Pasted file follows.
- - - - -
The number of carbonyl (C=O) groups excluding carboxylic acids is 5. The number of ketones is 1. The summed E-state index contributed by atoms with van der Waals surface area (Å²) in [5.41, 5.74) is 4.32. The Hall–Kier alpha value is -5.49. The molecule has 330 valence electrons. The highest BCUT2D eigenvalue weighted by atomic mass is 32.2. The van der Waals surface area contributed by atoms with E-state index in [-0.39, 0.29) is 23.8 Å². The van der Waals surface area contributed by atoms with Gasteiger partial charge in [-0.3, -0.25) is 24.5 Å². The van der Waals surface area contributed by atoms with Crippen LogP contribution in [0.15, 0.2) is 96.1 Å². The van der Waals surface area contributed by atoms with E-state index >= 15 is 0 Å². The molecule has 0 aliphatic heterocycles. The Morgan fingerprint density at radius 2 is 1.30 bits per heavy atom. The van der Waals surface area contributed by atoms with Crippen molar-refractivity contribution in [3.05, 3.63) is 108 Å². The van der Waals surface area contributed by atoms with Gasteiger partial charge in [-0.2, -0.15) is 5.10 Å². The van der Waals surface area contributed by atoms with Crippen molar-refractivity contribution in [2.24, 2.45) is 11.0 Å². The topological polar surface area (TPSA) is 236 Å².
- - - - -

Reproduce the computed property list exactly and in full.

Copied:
The number of carbonyl (C=O) groups excluding carboxylic acids is 5. The number of ketones is 1. The summed E-state index contributed by atoms with van der Waals surface area (Å²) in [5.41, 5.74) is 4.32. The Hall–Kier alpha value is -5.49. The molecule has 330 valence electrons. The highest BCUT2D eigenvalue weighted by atomic mass is 32.2. The van der Waals surface area contributed by atoms with E-state index in [-0.39, 0.29) is 23.8 Å². The van der Waals surface area contributed by atoms with Gasteiger partial charge in [-0.3, -0.25) is 24.5 Å². The van der Waals surface area contributed by atoms with Crippen LogP contribution in [0.15, 0.2) is 96.1 Å². The van der Waals surface area contributed by atoms with E-state index >= 15 is 0 Å². The molecule has 0 aliphatic heterocycles. The Morgan fingerprint density at radius 2 is 1.30 bits per heavy atom. The van der Waals surface area contributed by atoms with Crippen molar-refractivity contribution in [3.05, 3.63) is 108 Å². The van der Waals surface area contributed by atoms with Gasteiger partial charge in [-0.2, -0.15) is 5.10 Å². The van der Waals surface area contributed by atoms with Crippen molar-refractivity contribution in [2.24, 2.45) is 11.0 Å². The topological polar surface area (TPSA) is 236 Å².